wherein said amplifying is performed on said present sub-frame only if said present sub-frame is determined to be part of said speech portion.
3. The method of claim 2, wherein said determining comprises:
computing a sequence of energy values, with each value representing the energy of the audio signal in the corresponding one of said sequence of sub-frames;
forming an envelope of said audio signal by magnifying the high frequency changes in said sequence of energy values; and
concluding that said present sub-frame is said speech portion if the envelope portion corresponding to said sub-frame contains a number of variations above a threshold and that said present sub-frame is said non-speech portion if said number of variations are below said threshold.
4. The method of claim 3, wherein said determining further comprises:
concluding that said present sub-frame is said non-speech portion if the peak value corresponding to the present sub-frame is below a pre-determined threshold, even if the envelope portion corresponding to said sub-frame contains said number of variations above said threshold.
5. The method of claim 3, wherein said method further comprises:
forming a respective frame corresponding to each of said sequence of sub-frames viewed as a present sub-frame, said respective frame containing a corresponding plurality of adjacent sub-frames which are adjacent to the corresponding present frame,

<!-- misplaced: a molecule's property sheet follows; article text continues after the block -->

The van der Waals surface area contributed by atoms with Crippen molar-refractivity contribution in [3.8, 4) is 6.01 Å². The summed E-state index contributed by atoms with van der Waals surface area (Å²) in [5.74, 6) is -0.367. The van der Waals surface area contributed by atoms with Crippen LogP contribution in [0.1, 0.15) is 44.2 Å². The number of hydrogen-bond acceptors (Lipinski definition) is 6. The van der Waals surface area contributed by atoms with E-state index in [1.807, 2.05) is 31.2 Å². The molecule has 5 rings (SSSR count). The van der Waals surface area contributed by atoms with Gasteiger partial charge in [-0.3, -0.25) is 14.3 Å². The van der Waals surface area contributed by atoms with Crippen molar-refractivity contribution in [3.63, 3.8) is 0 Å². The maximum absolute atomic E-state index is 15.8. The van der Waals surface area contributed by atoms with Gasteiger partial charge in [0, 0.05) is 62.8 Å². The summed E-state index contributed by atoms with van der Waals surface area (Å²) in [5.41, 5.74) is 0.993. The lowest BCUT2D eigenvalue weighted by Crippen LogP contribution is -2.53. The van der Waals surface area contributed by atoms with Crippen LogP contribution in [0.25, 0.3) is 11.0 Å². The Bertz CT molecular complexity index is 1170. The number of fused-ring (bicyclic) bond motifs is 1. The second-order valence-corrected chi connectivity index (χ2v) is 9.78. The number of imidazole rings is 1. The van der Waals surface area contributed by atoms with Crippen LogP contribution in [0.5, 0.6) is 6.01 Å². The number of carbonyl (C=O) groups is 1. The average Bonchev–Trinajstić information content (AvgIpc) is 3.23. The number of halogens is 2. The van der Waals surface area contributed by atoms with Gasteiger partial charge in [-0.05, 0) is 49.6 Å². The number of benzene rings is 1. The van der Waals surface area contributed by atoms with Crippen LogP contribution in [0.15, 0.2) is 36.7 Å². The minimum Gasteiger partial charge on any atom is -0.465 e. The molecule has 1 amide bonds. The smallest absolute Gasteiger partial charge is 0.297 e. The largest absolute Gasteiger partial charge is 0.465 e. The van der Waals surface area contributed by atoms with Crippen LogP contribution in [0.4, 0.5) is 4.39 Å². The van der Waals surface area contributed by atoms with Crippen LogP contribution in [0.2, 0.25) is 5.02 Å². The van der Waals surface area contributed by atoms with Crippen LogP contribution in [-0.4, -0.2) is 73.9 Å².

wherein said computing computes a sequence of peak values, with each peak value corresponding to a specific one of the plurality of adjacent sub-frames,
wherein said computing computes said gain factor for each sub-frame based only on said sequence of peak values of the corresponding plurality of adjacent frames.
6. The method of claim 4, wherein the corresponding plurality of adjacent sub-frames are all received before the present frame in said sequence of sub-frames.
7. The method of claim 6, wherein the number of adjacent frames for each present frame is fixed such that the window of sub-frames considered for computing the gain factor moves for each successive present frame.
8. The method of claim 7, wherein said computing comprises:
filtering said sequence of peak values to remove high frequency variations to generate a corresponding sequence of filtered values, wherein each filtered value corresponds to a corresponding one of said plurality of sub-frames; and